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Vitamin D during pregnancy strengthens offspring’s’ teeth

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Vitamin D is a vitamin essential for health and has numerous benefits. According to a new study, prenatal Vitamin D not only benefits maternal health but also strengthens the teeth of the developing child. The findings were published online on April 21 in the journal Pediatrics by researchers at the University of Manitoba (Winnipeg, Manitoba, Canada) and the University of Rochester (Rochester, New York).

The study authors note that pregnant women who have inadequate Vitamin D levels can affect the calcification of their child’s teeth; thus, increasing the risk of a condition known as enamel hypoplasia (poor quality enamel) and early childhood dental caries (tooth decay). Therefore, they conducted a study to assess the relationship between prenatal serum Vitamin D levels and dental caries among offspring during the first year of life.

The investigators recruited pregnant women from an economically disadvantaged urban area. The study group comprised 207 women (average age: 19 ± 5 years). The women completed a prenatal questionnaire and had a blood sample drawn for Vitamin D their Vitamin D level. At one year of age, the children underwent a dental examination; also, at that time, the mother or caregiver filled out a questionnaire. The examiner was unaware whether the mother had received Vitamin D supplementation during pregnancy.

Overall, the average serum Vitamin D level was 48 ± 24 nmol/L; 33% of the women had deficient levels. Enamel hypoplasia was present in 22% of the infants; 23% had cavitated early childhood dental caries, and 36% had early childhood dental caries when white spot lesions were included in the assessment. The mothers of children with dental caries had significantly lower Vitamin D levels than those whose children were did not have dental caries (41 ± 20. Vs. 52 ± 27 nmol/L). Statistical analysis for the amount of untreated dental caries revealed an inverse relationship with maternal Vitamin D levels. Further analysis found that enamel hypoplasia, infant age, and lower prenatal Vitamin D levels were significantly related to early childhood dental caries.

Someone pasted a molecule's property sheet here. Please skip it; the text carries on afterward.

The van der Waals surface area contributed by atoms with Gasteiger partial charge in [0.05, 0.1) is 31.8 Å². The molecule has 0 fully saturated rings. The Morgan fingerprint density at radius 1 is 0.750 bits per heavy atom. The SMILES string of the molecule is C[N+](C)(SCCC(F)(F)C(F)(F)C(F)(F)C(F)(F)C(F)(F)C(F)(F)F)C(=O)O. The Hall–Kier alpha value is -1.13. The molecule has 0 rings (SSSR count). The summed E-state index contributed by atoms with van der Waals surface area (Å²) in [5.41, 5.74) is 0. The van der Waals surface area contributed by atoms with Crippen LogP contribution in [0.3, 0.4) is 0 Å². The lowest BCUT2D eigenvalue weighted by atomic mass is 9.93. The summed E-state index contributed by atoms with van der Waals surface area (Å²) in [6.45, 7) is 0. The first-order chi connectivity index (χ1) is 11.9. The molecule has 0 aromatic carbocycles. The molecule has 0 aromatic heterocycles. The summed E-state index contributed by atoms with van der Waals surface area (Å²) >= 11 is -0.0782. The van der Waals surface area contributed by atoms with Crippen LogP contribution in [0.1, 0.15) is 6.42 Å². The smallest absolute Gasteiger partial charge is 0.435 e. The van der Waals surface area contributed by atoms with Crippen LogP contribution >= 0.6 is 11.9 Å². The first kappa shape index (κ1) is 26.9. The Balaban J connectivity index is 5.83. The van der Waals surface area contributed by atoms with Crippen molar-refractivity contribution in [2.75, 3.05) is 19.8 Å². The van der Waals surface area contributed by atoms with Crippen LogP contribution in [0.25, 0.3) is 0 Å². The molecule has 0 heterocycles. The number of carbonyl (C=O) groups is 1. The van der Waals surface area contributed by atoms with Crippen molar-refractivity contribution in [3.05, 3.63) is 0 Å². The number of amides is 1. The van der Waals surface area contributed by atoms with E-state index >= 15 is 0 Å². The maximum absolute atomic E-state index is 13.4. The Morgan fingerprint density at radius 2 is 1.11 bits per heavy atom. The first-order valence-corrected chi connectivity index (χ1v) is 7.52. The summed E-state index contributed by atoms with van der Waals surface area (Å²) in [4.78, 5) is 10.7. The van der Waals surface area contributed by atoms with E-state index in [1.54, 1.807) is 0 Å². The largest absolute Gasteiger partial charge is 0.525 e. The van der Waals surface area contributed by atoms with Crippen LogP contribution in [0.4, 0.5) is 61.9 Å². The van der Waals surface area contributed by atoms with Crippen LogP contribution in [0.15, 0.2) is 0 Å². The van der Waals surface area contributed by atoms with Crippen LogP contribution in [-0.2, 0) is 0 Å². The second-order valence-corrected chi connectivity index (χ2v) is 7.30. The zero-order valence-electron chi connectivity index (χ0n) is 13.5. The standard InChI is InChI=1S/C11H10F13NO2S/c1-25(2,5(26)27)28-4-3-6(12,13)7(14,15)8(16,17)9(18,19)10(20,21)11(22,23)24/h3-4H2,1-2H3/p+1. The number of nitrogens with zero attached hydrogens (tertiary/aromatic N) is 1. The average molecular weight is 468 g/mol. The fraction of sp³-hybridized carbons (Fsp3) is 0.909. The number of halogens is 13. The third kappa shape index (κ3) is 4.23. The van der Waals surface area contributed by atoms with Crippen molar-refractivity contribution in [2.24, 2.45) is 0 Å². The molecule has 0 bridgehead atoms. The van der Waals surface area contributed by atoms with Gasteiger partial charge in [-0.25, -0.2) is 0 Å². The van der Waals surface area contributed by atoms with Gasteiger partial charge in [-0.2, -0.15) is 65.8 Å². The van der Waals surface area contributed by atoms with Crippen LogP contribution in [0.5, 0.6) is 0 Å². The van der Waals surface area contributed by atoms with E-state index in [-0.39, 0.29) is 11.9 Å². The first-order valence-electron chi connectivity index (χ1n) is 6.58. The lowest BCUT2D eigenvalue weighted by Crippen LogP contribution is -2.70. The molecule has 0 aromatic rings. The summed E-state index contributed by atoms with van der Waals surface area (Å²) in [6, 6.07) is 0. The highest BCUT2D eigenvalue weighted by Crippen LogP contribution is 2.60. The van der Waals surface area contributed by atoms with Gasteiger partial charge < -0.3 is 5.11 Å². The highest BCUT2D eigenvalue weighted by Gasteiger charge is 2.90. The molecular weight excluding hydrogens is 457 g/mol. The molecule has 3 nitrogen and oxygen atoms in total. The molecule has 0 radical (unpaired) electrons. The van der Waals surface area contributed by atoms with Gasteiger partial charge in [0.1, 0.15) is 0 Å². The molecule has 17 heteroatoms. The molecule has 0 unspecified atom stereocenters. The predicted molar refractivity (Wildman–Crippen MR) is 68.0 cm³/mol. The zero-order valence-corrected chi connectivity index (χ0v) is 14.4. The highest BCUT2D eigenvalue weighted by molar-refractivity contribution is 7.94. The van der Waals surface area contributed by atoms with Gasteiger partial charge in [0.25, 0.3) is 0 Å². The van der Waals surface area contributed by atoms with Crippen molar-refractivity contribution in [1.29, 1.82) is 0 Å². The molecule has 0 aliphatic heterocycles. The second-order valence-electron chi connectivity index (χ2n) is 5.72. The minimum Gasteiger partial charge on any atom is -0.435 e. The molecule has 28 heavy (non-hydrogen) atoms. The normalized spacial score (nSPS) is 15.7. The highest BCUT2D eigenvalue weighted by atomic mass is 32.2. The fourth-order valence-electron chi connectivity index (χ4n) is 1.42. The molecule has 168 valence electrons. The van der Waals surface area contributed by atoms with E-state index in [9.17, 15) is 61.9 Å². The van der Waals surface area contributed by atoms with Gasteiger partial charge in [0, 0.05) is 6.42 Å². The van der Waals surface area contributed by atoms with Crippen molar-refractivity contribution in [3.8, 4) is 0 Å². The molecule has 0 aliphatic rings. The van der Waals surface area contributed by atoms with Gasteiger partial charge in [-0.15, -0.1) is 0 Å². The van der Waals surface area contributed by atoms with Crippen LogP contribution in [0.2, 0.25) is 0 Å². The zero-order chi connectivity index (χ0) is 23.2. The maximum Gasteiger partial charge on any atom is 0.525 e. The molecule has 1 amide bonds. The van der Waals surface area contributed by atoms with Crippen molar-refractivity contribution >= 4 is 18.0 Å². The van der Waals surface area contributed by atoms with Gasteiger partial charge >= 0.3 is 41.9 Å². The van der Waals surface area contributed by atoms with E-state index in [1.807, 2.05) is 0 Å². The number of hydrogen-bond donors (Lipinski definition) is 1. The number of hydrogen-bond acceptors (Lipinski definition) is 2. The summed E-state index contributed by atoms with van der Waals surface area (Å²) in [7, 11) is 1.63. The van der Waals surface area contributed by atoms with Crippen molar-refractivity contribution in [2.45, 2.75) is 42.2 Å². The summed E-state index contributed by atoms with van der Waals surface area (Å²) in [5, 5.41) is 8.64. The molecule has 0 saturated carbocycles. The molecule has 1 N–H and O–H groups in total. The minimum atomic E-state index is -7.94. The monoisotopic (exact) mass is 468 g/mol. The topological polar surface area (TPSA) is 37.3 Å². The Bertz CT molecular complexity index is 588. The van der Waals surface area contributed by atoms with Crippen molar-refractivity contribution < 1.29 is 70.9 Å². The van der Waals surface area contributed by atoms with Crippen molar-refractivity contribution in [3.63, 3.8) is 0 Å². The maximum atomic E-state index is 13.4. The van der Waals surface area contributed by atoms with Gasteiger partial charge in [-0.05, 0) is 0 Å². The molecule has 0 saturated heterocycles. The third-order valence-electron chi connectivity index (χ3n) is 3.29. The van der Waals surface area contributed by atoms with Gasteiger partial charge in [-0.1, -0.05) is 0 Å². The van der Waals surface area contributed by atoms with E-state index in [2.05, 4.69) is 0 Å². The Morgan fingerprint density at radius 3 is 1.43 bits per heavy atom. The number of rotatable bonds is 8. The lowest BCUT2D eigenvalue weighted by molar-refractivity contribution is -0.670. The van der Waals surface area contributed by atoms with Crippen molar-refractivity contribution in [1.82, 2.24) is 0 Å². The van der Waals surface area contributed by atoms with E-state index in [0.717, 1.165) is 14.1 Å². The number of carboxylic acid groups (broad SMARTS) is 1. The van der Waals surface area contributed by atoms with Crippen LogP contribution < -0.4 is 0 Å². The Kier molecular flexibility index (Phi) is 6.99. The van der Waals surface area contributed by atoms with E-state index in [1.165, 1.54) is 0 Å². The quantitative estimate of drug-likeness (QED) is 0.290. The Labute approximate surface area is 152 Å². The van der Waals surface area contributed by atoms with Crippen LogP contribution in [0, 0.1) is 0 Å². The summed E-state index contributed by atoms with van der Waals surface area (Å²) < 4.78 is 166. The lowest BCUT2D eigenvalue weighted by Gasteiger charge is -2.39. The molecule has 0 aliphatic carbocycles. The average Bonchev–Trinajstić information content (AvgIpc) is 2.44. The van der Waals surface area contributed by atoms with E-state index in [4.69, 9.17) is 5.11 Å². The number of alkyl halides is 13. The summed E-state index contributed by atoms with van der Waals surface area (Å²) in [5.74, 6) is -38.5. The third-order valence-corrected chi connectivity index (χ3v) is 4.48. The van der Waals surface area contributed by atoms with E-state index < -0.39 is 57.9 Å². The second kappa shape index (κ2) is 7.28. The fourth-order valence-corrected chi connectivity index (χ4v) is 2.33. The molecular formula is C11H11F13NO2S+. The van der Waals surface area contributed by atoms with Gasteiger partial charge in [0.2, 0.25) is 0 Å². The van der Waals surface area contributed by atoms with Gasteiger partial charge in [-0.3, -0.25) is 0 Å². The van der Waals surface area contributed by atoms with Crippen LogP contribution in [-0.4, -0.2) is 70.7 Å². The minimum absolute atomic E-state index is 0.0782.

The investigators concluded that their study found that maternal prenatal serum Vitamin D levels may have an influence on the primary dentition and the development of early childhood dental caries.

Take home message:

This study found that prenatal Vitamin D improves the development of enamel in the developing fetus. It also helps prevent abnormalities of the spinal cord and brain, known as neural tube defects, and enhances brain development. After birth, the vitamin helps build strong in the child. Vitamin D promotes bone density in adult women both during and after pregnancy. It also may aid in the prevention of high blood pressure during pregnancy. The recommended dietary allowance (RDA) during pregnancy is 1,000 mg daily. Do not exceed 2,500 mg.

Vitamin D supplements are readily available. Many dairy products are high in Vitamin D:

  • Yogurt, plain, low-fat, 1 cup: 415 mg
  • Yogurt, low-fat fruit flavored, 1 cup: 345 mg
  • Milk, plain or flavored, 1 cup: approximately 300 mg
  • Orange juice, calcium-added, 1 cup: 300 mg
  • Cheddar cheese, 1 oz: 204 mg
  • Tofu, firm, prepared with calcium sulfate and magnesium chloride, 1/4 block: 163 mg
  • Cottage cheese, 2% milk fat, 1 cup: 156 mg

The best food sources of Vitamin D are:

  • Egg, 1 cooked: 272 mg
  • Pork tenderloin, 3 oz cooked: 103 mg
  • Atlantic cod, 3 oz cooked: 84 mg
  • Ground beef, 3 oz cooked: 83 mg
  • Salmon, 3 oz cooked: 65 mg
  • Chicken, 3 oz cooked: 65 mg
  • Broccoli or cauliflower, 1 1/4 cup cooked: 40 mg